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Most common coding problems and errors

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Most common coding problems and errors

Most common coding problems and errors October 13, 2022

Billing and coding incorrectly can cost your new independent practice, both financially and in terms of the time investment involved. Rejected claims must be recoded and resubmitted, which can seriously impact the continuity of your revenue stream. Coding errors can also be misconstrued as intentional or fraudulent, which can be even more detrimental to the success of your new practice. It’s critical to understand the most common coding problems – and to take steps to avoid them.

Compliance auditor Renee Dowling explains several coding issues in a recent interview:

  • Not coding to the highest level of specificity. The person responsible for coding and billing should have a detailed understanding of the medical terminology for procedures and diagnoses.
  • Missing or incorrect documentation. The provider must document the information properly for an accurate coding of the diagnosis or procedure. Taking advantage of electronic health record (EHR) technology for insurance claims can be helpful in this area.
  • Lack of communication with the provider. When a claim is difficult to understand or the billing team member needs to clarify coding issues, the provider should be available to respond to those questions. Otherwise, less specific or unspecified codes could potentially lead to denials.
  • Failing to use current or updated codes. Coders should review and understand the three principal coding sets established and updated annually by the World Health Organization (WHO) for ICD, the American Medical Association (AMA) for CPT, and the Centers for Medicare and Medicaid Services (CMS) for HCPCS.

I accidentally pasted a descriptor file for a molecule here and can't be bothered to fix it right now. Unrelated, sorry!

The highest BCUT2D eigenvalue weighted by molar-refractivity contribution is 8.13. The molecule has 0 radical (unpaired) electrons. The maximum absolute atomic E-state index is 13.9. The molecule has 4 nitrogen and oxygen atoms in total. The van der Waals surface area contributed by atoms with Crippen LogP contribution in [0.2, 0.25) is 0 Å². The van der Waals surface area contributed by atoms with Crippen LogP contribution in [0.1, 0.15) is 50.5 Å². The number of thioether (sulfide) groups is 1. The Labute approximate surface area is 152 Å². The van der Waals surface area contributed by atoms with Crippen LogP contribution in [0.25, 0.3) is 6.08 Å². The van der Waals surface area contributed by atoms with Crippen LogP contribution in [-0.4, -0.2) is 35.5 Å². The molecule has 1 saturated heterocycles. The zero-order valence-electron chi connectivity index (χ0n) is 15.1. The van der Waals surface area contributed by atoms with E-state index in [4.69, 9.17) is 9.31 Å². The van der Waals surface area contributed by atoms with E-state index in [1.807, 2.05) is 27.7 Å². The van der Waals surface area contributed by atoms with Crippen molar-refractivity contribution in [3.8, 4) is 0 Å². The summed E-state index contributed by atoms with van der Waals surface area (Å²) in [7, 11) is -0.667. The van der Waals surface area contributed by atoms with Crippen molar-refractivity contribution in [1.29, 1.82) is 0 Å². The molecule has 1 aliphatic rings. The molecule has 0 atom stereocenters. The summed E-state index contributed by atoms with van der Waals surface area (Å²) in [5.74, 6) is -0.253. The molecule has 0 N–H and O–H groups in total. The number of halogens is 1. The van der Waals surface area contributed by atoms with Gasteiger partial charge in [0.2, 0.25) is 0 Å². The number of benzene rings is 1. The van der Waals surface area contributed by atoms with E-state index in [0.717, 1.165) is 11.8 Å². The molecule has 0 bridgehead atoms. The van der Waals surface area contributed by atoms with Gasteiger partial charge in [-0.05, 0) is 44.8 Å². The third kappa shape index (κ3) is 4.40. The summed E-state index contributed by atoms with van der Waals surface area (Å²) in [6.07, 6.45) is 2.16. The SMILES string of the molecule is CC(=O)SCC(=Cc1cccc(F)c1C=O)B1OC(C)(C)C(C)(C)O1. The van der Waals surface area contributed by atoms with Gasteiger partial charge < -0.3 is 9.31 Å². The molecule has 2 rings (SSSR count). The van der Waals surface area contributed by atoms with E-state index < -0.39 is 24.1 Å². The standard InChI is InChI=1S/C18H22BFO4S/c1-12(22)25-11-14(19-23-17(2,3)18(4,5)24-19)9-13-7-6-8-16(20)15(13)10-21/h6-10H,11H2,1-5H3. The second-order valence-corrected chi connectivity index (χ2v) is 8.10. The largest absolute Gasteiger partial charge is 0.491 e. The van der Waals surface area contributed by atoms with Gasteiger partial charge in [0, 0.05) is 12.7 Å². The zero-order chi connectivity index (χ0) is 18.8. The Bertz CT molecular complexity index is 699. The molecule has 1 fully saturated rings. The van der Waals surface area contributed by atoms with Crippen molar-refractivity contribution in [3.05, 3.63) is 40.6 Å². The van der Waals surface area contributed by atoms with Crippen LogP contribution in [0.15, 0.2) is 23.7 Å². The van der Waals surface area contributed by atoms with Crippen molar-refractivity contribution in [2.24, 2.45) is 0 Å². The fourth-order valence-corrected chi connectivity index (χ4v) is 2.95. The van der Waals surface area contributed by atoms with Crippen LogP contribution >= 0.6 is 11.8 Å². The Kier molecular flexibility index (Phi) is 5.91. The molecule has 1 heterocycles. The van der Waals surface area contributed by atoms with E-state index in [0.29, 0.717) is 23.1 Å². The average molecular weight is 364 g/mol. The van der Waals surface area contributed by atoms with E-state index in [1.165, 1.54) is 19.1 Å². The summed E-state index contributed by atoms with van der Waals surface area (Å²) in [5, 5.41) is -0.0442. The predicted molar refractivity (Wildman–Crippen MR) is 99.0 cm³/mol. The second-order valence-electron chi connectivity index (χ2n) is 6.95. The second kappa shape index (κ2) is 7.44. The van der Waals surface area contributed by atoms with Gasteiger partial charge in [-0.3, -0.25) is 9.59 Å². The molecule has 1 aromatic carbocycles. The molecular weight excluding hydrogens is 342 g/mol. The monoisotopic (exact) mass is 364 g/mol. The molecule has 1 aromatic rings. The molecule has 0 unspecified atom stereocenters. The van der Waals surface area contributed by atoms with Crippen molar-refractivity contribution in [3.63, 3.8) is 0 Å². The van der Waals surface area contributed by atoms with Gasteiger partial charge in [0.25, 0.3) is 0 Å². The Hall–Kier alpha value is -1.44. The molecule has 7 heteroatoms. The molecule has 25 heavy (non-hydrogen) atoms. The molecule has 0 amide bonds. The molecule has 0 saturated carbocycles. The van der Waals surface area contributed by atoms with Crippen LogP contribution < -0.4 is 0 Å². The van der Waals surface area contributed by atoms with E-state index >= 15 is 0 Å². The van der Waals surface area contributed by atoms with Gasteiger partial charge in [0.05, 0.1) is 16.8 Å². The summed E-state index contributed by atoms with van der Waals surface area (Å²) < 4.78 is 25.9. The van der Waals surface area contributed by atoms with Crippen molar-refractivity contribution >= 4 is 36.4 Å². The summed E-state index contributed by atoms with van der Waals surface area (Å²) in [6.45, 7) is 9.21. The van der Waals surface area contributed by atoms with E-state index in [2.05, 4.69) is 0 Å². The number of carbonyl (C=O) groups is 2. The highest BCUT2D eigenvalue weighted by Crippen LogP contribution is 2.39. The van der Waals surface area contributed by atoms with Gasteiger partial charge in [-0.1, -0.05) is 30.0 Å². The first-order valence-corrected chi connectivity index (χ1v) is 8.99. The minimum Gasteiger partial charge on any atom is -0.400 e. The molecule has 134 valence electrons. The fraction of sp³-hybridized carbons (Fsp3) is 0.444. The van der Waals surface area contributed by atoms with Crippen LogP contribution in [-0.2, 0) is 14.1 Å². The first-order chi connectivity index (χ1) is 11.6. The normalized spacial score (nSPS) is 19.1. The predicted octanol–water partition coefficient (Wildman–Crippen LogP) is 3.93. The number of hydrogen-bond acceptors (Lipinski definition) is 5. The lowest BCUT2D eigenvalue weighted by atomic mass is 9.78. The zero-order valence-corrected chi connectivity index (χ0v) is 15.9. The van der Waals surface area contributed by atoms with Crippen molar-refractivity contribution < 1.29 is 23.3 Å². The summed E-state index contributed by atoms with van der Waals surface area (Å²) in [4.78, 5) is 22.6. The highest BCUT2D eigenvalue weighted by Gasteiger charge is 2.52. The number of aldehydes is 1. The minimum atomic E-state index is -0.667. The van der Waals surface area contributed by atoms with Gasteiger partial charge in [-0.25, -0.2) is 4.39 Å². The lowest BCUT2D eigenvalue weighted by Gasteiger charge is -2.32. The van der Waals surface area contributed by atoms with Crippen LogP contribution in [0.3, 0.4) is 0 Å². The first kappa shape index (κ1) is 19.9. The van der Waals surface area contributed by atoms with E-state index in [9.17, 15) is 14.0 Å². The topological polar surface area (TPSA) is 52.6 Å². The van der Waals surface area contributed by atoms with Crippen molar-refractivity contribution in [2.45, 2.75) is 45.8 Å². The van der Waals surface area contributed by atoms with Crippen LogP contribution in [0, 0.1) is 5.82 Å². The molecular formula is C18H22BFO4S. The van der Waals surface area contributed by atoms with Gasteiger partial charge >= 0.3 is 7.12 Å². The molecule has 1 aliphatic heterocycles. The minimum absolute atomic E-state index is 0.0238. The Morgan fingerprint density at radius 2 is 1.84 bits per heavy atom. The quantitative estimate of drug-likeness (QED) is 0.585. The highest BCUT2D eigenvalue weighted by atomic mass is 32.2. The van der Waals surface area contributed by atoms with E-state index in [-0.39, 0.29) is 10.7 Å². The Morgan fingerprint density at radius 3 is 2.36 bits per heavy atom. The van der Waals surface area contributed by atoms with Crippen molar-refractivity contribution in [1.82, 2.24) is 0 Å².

• Undercoding and overcoding. Undercoding happens through oversight most of the time; however, some practices do so intentionally to avoid an audit. Overcoding results in a higher payment than warranted for the specific services provided, which can trigger an audit.
  • Unbundling, or separately coding procedures that would usually be under one umbrella code. It’s important to check to see if multiple CPT codes can be billed together and to avoid unbundling, which may be viewed as false reporting in an attempt to earn a higher payout.

Using the right EHR for insurance claims can make the difference in your practice success.

Learn more about Elation’s solution here.

The American Medical Association (AMA) lists some additional common mix-ups that you should avoid when coding:

  • Upcoding, or reporting the highest-level evaluation-and-management (E/M) service regardless of the actual condition your patient presents with. While this isn’t always upcoding, you should accurately report the level of E/M code based on the patient’s condition and not just based on your practice’s specialty.
  • Failing to check National Correct Coding Initiative (NCCI) edits when reporting multiple codes. CMS developed the NCCI to help ensure correct coding methods were followed and avoid inappropriate payments for Medicare Part B claims. If there is an NCCI edit, one of the codes is denied. NCCI edits will also typically provide a list of CPT modifiers available that may be used to override the denial. In certain cases, clear direction is stated that no modifier may be used to override the denial.
  • Failing to append the appropriate modifiers or appending inappropriate modifiers. For example, this could involve reporting modifier 50, Bilateral Procedure, to a procedure code that already includes bilateral service.       
  • Overusing modifier 22, Increased Procedural Services. You must include proper documentation to explain why the procedure requires more work than usual.
  • Improper reporting of the infusion and hydration codes, which are time-based. Good documentation of the start and stop times are essential for medical coders to properly bill for these services.
  • Improper reporting of injection codes. Only report one code for the entire session during which the injections take place instead of multiple units of a code.
  • Reporting unlisted codes without documentation. If you must use an unlisted code to properly bill for a service, you must properly document it.